power  •  sample size  •  effect size  •  minimum detectable effect  •  means  •  proportions  •  variances  •  correlations  •  ANOVA  •  case–control studies  •  cohort studies  •  contingency tables  •  survival analysis  •  balanced or unbalanced designs  •  results in tables or graphs  •  more

Bayesian analysis
thousands of built-in models  •  univariate and multivariate models  •  linear and nonlinear models  •  continuous, binary, ordinal, and count outcomes  •  continuous univariate, multivariate, and discrete priors  •  add your own models  •  adaptive Metropolis–Hastings sampling  •  Gibbs sampling  •  convergence diagnostics  •  posterior summaries  •  hypothesis testing  •  model comparison  •  more

interactive sessions  •  large-scale development projects  •  optimization  •  matrix inversions  •  decompositions  •  eigenvalues and eigenvectors  •  LAPACK engine  •  real and complex numbers  •  string matrices  •  interface to Stata datasets and matrices  •  numerical derivatives  •  object-oriented programming  •  more

Check out Stata's full list of features, or see what's new in Stata 14.

Why Stata?

Intuitive and easy to use.
Once you learn the syntax of one estimator, graphics command, and data management tool, you will effortlessly understand the rest.

Accuracy and reliability.
Stata is extensively and continually tested. Stata's tests produce approximately 4 million lines of output.

One package. No modules.
When you buy Stata, you obtain everything for your statistical, graphical, and data analysis needs. You do not need to buy separate modules or import your data to specialized software.

Write your own Stata programs.
You can easily write your own Stata programs and commands to share with others or to simplify your work using Stata's do-files, ado-files, and matrix-language program, Mata. Moreover, you can benefit from the thousands of Stata user-written programs.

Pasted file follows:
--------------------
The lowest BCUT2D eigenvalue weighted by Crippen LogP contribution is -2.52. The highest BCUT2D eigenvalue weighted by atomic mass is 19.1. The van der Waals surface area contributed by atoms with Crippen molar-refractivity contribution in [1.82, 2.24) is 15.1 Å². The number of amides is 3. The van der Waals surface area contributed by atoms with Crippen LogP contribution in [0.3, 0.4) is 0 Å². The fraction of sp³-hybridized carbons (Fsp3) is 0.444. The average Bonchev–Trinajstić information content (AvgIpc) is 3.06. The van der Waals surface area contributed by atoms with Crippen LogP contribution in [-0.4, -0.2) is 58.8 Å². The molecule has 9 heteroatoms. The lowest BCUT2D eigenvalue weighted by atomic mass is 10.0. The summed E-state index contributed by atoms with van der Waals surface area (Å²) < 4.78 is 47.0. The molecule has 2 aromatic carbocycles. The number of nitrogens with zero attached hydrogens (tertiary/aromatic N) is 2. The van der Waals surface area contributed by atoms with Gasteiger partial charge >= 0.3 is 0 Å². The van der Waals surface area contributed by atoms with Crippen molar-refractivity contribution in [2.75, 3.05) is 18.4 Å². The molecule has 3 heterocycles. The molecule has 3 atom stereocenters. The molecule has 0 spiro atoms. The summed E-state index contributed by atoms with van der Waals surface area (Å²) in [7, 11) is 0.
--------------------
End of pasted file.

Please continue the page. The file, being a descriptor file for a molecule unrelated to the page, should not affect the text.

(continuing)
Extensive documentation.
Stata offers 22 volumes with more than 12,000 pages of PDF documentation containing calculation formulas, detailed examples, references to the literature, and in-depth discussions. Stata's documentation is a great place to learn about Stata and the statistics, graphics, or data management tools you are using for your research.

Top-notch technical support.
Stata's technical support is known for their prompt, accurate, detailed, and clear responses. People answering your questions have master's and PhD degrees in relevant areas of research.

Learn more

We can show you how

Stata's YouTube has over 100 videos with a dedicated playlist of methodologies important to academic professionals. And, they are a convenient teaching aid in the classroom.

Visit our channel

NetCourses: Online training made simple

Learn how to perform rigorous panel-data analysis or univariate time series, all from the comfort of your home or office. NetCourses make it easy.

For Stata users, by Stata users

Stata Press offers books with clear, step-by-step examples that make teaching easier and that enable students to learn and educational professionals to implement the latest best practices in analysis.

Alan C. Acock

Alan C. Acock

Nicholas J. Cox

Nicholas J. Cox and H. Joseph Newton (editors)

Ulrich Kohler and Frauke Kreuter

J. Scott Long and Jeremy Freese

Michael N. Mitchell

Michael N. Mitchell

Michael N. Mitchell

Sophia Rabe-Hesketh and Anders Skrondal